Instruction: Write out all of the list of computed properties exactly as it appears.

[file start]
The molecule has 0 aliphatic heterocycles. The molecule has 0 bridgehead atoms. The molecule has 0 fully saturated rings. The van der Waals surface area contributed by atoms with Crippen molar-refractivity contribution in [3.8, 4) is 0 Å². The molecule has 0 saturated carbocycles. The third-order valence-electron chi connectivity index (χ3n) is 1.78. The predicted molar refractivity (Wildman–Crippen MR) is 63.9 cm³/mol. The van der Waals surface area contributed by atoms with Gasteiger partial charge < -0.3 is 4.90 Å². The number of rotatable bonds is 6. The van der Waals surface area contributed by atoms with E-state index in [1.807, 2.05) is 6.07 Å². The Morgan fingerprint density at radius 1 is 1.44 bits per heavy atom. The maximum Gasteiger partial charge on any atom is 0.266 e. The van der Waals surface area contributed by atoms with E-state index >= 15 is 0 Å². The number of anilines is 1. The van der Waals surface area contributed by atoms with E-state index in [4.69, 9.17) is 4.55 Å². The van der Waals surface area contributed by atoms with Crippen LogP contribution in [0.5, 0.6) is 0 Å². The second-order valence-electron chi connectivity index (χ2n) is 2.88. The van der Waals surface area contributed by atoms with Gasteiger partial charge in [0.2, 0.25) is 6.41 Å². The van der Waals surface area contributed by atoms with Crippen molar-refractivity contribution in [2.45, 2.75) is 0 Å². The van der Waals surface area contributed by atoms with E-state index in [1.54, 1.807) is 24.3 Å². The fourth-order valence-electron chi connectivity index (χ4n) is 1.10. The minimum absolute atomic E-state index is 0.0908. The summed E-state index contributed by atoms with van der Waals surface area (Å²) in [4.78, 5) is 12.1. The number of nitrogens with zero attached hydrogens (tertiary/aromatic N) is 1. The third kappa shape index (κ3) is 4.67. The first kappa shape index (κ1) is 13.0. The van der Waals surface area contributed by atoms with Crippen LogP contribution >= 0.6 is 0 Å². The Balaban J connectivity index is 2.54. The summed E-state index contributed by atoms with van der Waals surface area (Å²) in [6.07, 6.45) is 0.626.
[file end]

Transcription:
The molecule has 0 aliphatic heterocycles. The molecule has 0 bridgehead atoms. The molecule has 0 fully saturated rings. The van der Waals surface area contributed by atoms with Crippen molar-refractivity contribution in [3.8, 4) is 0 Å². The molecule has 0 saturated carbocycles. The third-order valence-electron chi connectivity index (χ3n) is 1.78. The predicted molar refractivity (Wildman–Crippen MR) is 63.9 cm³/mol. The van der Waals surface area contributed by atoms with Gasteiger partial charge < -0.3 is 4.90 Å². The number of rotatable bonds is 6. The van der Waals surface area contributed by atoms with E-state index in [1.807, 2.05) is 6.07 Å². The Morgan fingerprint density at radius 1 is 1.44 bits per heavy atom. The maximum Gasteiger partial charge on any atom is 0.266 e. The van der Waals surface area contributed by atoms with E-state index >= 15 is 0 Å². The number of anilines is 1. The van der Waals surface area contributed by atoms with E-state index in [4.69, 9.17) is 4.55 Å². The van der Waals surface area contributed by atoms with Crippen LogP contribution in [0.5, 0.6) is 0 Å². The second-order valence-electron chi connectivity index (χ2n) is 2.88. The van der Waals surface area contributed by atoms with Gasteiger partial charge in [0.2, 0.25) is 6.41 Å². The van der Waals surface area contributed by atoms with Crippen molar-refractivity contribution in [2.45, 2.75) is 0 Å². The van der Waals surface area contributed by atoms with E-state index in [1.54, 1.807) is 24.3 Å². The fourth-order valence-electron chi connectivity index (χ4n) is 1.10. The minimum absolute atomic E-state index is 0.0908. The summed E-state index contributed by atoms with van der Waals surface area (Å²) in [4.78, 5) is 12.1. The number of nitrogens with zero attached hydrogens (tertiary/aromatic N) is 1. The third kappa shape index (κ3) is 4.67. The first kappa shape index (κ1) is 13.0. The van der Waals surface area contributed by atoms with Crippen LogP contribution >= 0.6 is 0 Å². The Balaban J connectivity index is 2.54. The summed E-state index contributed by atoms with van der Waals surface area (Å²) in [6.07, 6.45) is 0.626.